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Choosing Hope, Even with Cancer

3 Oct

Question: What do you call a doctor who is always on the telephone?

Answer: An ON-CALLogist.

Some funny REAL doctor’s notes:

  • Patient has two teenage children, but no other abnormalities.
  • On the second day, the knee was better, and then on the third day, it disappeared.
  • The patient refused autopsy.
  • The patient has no previous history of suicides.
  • Patient’s medical history has been remarkably insignificant with only a 40-pound weight gain in the last three days.
  • She is numb from her toes down.
  • Occasional, constant, infrequent headaches. (1)

Our friend, Yvonne Ortega, is a delightful and caring woman. A professional counselor, Yvonne suddenly found herself “on the other side of the tissue box” when she receive a diagnosis of cancer. So she understands the emotions that come with chronic diseases, and God has given her compassion and a desire to help hurting people.

Yvonne chronicled her choices for hope and joy in the midst of dealing with cancer, and her inspirational readings encourage and bless not only women with cancer, but also those struggling with other chronic diseases. Her wise words also encouraged me (Dawn) in some “everyday” struggles!

Breastj Cancer AwarenessOctober is National Breast Cancer Awareness Month, a fitting time to highlight Yvonne’s book, Finding Hope for Your Journey through Breast Cancer. The first thing one notices about her book is that it is solidly biblical. Each reading begins with a “Hope Builder” scripture; and she ends each reading with a prayer. But it is the readings themselves, full of practical counseling principles, that bring great insight, inspiration, and encouragement.

One of my favorite readings, because I am all about making wise choices, is “Decision Time.” Yvonne said she wished that angels and trumpet blasts would confirm her treatment decision ~ chemotherapy, radiation, tamoxifen, a combination of these, or an alternative approach. She said she prayed for wisdom daily (Proverbs  8:11; James 1:5), and searched the scriptures.

The Hope Builder for this reading is Psalm 16:7: “I will praise the Lord, who counsels me; even at night my heart instructs me.” After doing all she could to be wise concerning her decision ~ asking others to pray for her, making lists of pros and cons, reading literature, looking on the Internet, talking with various people, and watching videos advocating both traditional and alternative methods ~ Yvonne kept looking to the Lord for her ultimate decision confirmation.

She wrote, “In my human frailty, I do not want chemotherapy, radiation, or tamoxifen. Reading a list of all the side effects of that traditional treatment frightens me … an alternative approach sounds better to me; however, I wonder if any of the methods will heal me.” (2)

Yet she knew that whatever she chose, she must walk in the will of God for her life. The doctors gave her two weeks to make a decision.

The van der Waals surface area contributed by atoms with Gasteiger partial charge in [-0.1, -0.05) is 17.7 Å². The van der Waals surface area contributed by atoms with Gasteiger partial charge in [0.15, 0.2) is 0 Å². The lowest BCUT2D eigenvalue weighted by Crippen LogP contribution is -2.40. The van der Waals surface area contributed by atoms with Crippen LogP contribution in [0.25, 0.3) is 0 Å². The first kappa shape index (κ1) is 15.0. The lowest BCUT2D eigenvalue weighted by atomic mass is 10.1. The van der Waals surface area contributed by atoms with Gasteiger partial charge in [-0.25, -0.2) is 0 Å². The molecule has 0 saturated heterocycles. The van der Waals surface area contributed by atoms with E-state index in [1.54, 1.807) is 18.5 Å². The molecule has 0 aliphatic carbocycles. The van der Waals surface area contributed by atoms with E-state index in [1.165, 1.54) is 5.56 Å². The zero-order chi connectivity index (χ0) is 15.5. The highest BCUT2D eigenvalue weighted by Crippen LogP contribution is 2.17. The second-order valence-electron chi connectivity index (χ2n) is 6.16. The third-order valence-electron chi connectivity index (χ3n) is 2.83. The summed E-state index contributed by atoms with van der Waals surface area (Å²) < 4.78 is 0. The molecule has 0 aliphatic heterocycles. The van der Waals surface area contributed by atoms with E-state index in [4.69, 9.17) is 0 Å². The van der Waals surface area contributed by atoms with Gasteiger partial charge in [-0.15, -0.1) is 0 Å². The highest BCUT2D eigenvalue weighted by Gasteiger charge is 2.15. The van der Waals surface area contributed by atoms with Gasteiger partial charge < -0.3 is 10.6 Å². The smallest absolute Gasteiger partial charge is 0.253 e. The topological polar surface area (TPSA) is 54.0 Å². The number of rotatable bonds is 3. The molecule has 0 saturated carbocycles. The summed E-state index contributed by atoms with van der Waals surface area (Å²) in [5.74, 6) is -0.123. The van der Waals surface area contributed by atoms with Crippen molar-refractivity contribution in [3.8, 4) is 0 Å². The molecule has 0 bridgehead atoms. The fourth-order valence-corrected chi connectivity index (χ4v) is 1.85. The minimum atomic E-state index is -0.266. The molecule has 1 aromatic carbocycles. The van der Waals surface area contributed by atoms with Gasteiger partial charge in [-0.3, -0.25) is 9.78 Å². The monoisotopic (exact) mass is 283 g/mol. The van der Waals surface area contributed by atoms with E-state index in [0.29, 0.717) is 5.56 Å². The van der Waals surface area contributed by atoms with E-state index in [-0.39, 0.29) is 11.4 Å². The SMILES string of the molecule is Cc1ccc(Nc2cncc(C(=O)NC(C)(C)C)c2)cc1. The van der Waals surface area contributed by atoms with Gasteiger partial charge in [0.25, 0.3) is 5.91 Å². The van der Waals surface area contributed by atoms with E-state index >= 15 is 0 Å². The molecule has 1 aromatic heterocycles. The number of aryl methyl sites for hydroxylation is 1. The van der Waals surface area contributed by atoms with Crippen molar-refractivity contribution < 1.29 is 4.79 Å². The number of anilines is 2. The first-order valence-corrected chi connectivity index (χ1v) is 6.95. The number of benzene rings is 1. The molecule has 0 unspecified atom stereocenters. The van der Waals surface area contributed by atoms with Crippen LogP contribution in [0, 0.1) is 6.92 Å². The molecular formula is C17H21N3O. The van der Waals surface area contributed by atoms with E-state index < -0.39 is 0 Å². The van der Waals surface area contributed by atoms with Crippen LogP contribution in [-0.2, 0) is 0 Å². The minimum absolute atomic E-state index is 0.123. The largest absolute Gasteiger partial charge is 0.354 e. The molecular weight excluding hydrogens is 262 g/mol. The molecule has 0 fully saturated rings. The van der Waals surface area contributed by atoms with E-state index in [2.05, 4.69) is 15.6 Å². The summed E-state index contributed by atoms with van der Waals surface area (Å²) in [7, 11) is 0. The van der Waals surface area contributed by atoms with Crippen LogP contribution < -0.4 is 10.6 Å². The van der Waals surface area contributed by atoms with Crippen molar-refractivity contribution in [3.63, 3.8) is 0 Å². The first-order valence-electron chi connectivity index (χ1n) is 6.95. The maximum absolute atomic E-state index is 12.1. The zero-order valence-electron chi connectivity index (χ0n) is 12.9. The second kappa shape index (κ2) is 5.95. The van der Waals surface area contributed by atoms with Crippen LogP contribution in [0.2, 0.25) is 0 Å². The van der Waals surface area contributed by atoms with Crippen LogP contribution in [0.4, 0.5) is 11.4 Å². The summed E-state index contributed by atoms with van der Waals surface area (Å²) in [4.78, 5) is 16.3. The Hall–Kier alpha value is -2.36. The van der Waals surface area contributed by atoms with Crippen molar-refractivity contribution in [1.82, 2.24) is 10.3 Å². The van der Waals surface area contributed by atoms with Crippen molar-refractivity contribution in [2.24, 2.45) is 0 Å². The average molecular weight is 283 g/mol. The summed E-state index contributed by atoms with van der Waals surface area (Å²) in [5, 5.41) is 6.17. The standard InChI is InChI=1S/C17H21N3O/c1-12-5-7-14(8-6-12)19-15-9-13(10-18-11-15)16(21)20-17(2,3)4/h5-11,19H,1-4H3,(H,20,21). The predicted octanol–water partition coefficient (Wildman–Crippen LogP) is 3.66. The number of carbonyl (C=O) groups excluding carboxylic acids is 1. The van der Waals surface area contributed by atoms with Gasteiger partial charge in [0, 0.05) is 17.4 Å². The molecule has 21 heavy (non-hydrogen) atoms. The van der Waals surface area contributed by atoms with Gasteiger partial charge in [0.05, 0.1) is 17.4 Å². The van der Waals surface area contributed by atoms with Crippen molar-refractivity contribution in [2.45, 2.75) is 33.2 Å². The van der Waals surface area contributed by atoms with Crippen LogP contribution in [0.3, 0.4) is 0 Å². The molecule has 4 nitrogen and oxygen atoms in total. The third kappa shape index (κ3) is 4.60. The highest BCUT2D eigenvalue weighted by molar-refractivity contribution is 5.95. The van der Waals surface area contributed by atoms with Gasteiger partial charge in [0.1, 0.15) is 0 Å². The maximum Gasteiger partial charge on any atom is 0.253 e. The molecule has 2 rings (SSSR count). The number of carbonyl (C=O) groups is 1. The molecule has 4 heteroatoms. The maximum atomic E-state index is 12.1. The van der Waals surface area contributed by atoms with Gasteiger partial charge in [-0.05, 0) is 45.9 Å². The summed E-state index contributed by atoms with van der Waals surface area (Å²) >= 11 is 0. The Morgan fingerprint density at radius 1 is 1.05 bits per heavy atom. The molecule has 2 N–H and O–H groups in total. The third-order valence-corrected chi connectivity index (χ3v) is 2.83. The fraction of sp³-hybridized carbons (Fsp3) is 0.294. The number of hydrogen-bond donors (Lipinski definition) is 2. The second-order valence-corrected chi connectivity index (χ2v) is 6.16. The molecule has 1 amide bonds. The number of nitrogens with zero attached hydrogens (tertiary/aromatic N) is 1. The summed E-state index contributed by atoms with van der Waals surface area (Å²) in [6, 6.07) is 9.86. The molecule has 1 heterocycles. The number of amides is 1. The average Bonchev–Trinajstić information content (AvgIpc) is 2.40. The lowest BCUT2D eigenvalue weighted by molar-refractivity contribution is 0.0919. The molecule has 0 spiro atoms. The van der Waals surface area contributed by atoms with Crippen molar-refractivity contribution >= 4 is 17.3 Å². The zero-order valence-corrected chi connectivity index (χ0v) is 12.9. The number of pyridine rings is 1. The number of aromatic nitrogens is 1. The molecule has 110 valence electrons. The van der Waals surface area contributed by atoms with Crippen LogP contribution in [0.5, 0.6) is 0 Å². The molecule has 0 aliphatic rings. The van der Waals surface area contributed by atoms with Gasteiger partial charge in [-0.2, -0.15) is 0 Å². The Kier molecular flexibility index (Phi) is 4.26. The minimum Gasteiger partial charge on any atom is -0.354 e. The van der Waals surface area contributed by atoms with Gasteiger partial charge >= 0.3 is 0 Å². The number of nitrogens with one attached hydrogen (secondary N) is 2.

As the deadlined neared, a series of “coincidences” occurred:

  • Someone offered to take her to the hospital “for chemotherapy.”
  • One of her neighbors volunteered to spend the night with her.
  • A professional colleague told her she would bring over dinner the day “after chemotherapy.”
  • Two friends offered to flush her catheter daily (a catheter surgically inserted into a vein for putting chemotherapy into the body).

Though she continued to pray that God would allow the “cup” of what seemed like God’s will to pass from her, she told God He could have his way ~ “If He wanted me to do both chemotherapy and radiation, I would surrender my will to His.”

As peace swept over her, she fell asleep, sensing she was moving ahead in the direction God wanted her to go.

“As cancer patients, we face monumental decisions,” she wrote. “Whatever we decide, we will live or die with the consequences. I’ve learned to invite God into the process. I don’t always like His answer, but I prefer to be in His will rather than out of it.”

Key thought: “I’ve learned to invite God into the process.”

As I read Yvonne’s words, I prayed, “Lord, I say YOU are my Hope, but how many times do I invite You into the process of my choices ~ not just in the huge decisions of life like Yvonne addressed, but in the simple, everyday choices I make? Do I even care to know what You think? If I call you ‘Lord’ (Master), shouldn’t I ask you for wisdom and direction?”

Sometimes I do ask; but often I don’t. Yvonne’s closing prayer included these words, “I do not trust my own wisdom… May I be attentive to your counsel….”

That’s my prayer today. Is it yours?

Closing Note: Ladies ~ DON’T MISS YOUR MAMMOGRAMS! October is my birthday month, and a perfect time for my check-up. Pam Farrel says she gets hers in her birthday month, too, so she won’t forget. Good idea! Another writer friend, Janet Thompson, wrote a book titled Dear God, They Say It’s Cancer: A Companion Guide for Women on the Breast Cancer Journey. She has a license plate frame that says, “Mammograms Save Lives.” Janet says, “They saved mine three times now.” Again … Don’t miss your mammograms!

Yvonne Ortega

Yvonne Ortega is a ten-year cancer survivor (Yeah!), a Licensed Professional Counselor, Licensed Substance Abuse Treatment Practitioner, and Clinically Certified Domestic Violence Counselor. She is a positive, hope-building speaker, and author. Yvonne also hosts a program for breast cancer patients, and her wonderful website is www.yvonneortega.com.

(1) “Jokes, mostly about cancer, hospitals, or just life” ~ http://www.lawrencewray.co.uk/jokes/

(2) Yvonne Ortega, Finding Hope for Your Journey through Breast Cancer: 60 Inspirational Readings, (Revell, 2010), pp. 96-97.

[Note:  I do not endorse advertisements that are added to my blog posts without my permission.]

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